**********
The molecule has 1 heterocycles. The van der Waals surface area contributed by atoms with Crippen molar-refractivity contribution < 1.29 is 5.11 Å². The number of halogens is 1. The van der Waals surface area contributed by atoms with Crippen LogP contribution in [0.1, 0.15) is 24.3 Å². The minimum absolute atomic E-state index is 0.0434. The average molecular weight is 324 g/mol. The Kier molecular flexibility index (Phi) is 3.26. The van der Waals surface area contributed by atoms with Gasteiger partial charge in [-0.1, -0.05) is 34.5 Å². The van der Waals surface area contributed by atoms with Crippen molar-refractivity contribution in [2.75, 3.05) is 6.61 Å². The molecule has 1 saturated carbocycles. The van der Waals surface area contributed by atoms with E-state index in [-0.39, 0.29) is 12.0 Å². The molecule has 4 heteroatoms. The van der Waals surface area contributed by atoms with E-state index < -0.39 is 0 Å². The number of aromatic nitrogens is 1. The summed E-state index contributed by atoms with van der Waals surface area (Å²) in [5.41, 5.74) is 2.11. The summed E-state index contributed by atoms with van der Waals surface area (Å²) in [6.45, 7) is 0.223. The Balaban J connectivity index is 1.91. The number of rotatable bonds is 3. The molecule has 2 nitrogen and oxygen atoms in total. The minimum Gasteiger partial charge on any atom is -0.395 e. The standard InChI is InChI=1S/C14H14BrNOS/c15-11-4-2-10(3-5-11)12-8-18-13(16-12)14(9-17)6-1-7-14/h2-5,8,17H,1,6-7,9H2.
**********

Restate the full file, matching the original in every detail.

The molecule has 1 heterocycles. The van der Waals surface area contributed by atoms with Crippen molar-refractivity contribution < 1.29 is 5.11 Å². The number of halogens is 1. The van der Waals surface area contributed by atoms with Crippen LogP contribution in [0.1, 0.15) is 24.3 Å². The minimum absolute atomic E-state index is 0.0434. The average molecular weight is 324 g/mol. The Kier molecular flexibility index (Phi) is 3.26. The van der Waals surface area contributed by atoms with Gasteiger partial charge in [-0.1, -0.05) is 34.5 Å². The van der Waals surface area contributed by atoms with Crippen molar-refractivity contribution in [2.75, 3.05) is 6.61 Å². The molecule has 1 saturated carbocycles. The van der Waals surface area contributed by atoms with E-state index in [-0.39, 0.29) is 12.0 Å². The molecule has 4 heteroatoms. The van der Waals surface area contributed by atoms with E-state index < -0.39 is 0 Å². The number of aromatic nitrogens is 1. The summed E-state index contributed by atoms with van der Waals surface area (Å²) in [5.41, 5.74) is 2.11. The summed E-state index contributed by atoms with van der Waals surface area (Å²) in [6.45, 7) is 0.223. The Balaban J connectivity index is 1.91. The number of rotatable bonds is 3. The molecule has 2 nitrogen and oxygen atoms in total. The minimum Gasteiger partial charge on any atom is -0.395 e. The standard InChI is InChI=1S/C14H14BrNOS/c15-11-4-2-10(3-5-11)12-8-18-13(16-12)14(9-17)6-1-7-14/h2-5,8,17H,1,6-7,9H2.